Geisel's success in this vein led to his creation in 1957 of Beginner Books (later a division of Random House), an early-reader imprint specializing in similar works: limited-vocabulary "I Can Read It All By Myself" books with appealing story lines and illustrations, aimed at encouraging children to read at as early an age as possible. Although the Beginner Books logo featured the familiar Cat in the Hat character, and many of the imprint's published entries (Hop on Pop, Fox in Socks, One Fish Two Fish Red Fish Blue Fish) were written by Geisel himself (as
Four of the Beginner Books were written by Helen Palmer, Theodor Geisel's first wife. One of those books was a typical text-and-illustration tale about an overfed fish (A Fish Out of Water), but the other three were something different
Some of the prose in Do You Know What I'm Going to Do Next Saturday? does sound a little odd if read without the context provided by its accompanying photographs, a feature the creator of the "Banned Book" page has capitalized upon. For instance, at one point the child narrator declares:
Did you ever beatThis certainly could sound strange (and perhaps slightly disturbing) to a reader who didn't know that the word "beat" as used here refers to triumphing in an athletic competition, a meaning made clear by pictures depicting the boy taking on five other kids at a game of tennis and playing a match of beach volleyball against several grown men.
more than one kid at a time?
Well, I'm going to beat
five kids at a time.
And then I'm going to beat
their fathers, too.
Likewise, the following lines are a little difficult to fathom when considered in isolation:
I'll dump water on Sam.Again, the pictures tell the story: Two boys with sack lunches are hiking and playing in rural setting. During a dip in a pond, the narrator prankishly douses his swim trunk-clad friend, then teases him some more by leading him down a desert road (a stroll turned into a "hundred mile" walk through typical little boy competitiveness) before agreeing to stop and eat lunch.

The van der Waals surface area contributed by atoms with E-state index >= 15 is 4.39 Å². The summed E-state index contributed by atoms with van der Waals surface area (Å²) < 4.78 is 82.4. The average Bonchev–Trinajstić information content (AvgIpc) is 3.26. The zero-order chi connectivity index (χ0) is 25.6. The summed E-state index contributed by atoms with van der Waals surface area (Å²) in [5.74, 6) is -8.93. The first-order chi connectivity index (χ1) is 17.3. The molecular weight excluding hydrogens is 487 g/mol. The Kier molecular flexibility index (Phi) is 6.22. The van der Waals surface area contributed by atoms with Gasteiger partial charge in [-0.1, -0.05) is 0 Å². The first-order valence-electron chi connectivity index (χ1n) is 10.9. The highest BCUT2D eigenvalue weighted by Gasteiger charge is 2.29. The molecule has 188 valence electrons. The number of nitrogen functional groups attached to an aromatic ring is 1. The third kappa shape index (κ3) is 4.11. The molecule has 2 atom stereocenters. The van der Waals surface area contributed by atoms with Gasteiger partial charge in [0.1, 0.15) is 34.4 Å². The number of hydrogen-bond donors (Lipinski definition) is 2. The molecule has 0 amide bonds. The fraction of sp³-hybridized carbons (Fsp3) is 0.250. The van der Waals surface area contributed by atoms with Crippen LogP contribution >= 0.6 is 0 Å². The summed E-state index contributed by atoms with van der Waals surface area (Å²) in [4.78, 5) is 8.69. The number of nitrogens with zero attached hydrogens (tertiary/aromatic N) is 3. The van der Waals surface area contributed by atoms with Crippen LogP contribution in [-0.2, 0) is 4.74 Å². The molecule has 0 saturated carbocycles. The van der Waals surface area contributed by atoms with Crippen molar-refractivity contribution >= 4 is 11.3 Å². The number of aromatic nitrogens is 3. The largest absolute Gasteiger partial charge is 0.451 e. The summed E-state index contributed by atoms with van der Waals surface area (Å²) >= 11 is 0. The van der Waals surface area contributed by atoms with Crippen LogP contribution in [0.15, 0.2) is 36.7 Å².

I'll make him take a walk.
I'll make Sam walk
about a hundred miles.
Even the innocuous can sound ominous when taken out of context:
I'll run around and yell and yell.The word "horn" is a clue here — when the boy describes how he plans to "blow his head off," his words are set against a photograph showing him trying to muster enough air in his lungs to play a tuba.
Next Saturday I'll yell my head off.
I'll blow horns. I'll blow and blow.
Next Saturday I'll blow my head off.
No one is going to stop me next Saturday.
Do You Know What I'm Going to Do Next Saturday? was never "banned," and nothing about it was really the least bit unwholesome (although attitudes have changed over the last forty years, and some parents might now consider descriptions and pictures of a young boy shooting guns on a firing range and drilling with Marines to be inappropriate children's fare). Although none of the photograph-based Beginner Books by Helen Palmer (who died in 1967) proved as popular as her more traditional A Fish Out of Water story, Do You Know What I'm Going to Do Next Saturday? was well-regarded in its day and was selected by the New York Times as one of the best juvenile books of 1963.
Last updated: 12 July 2007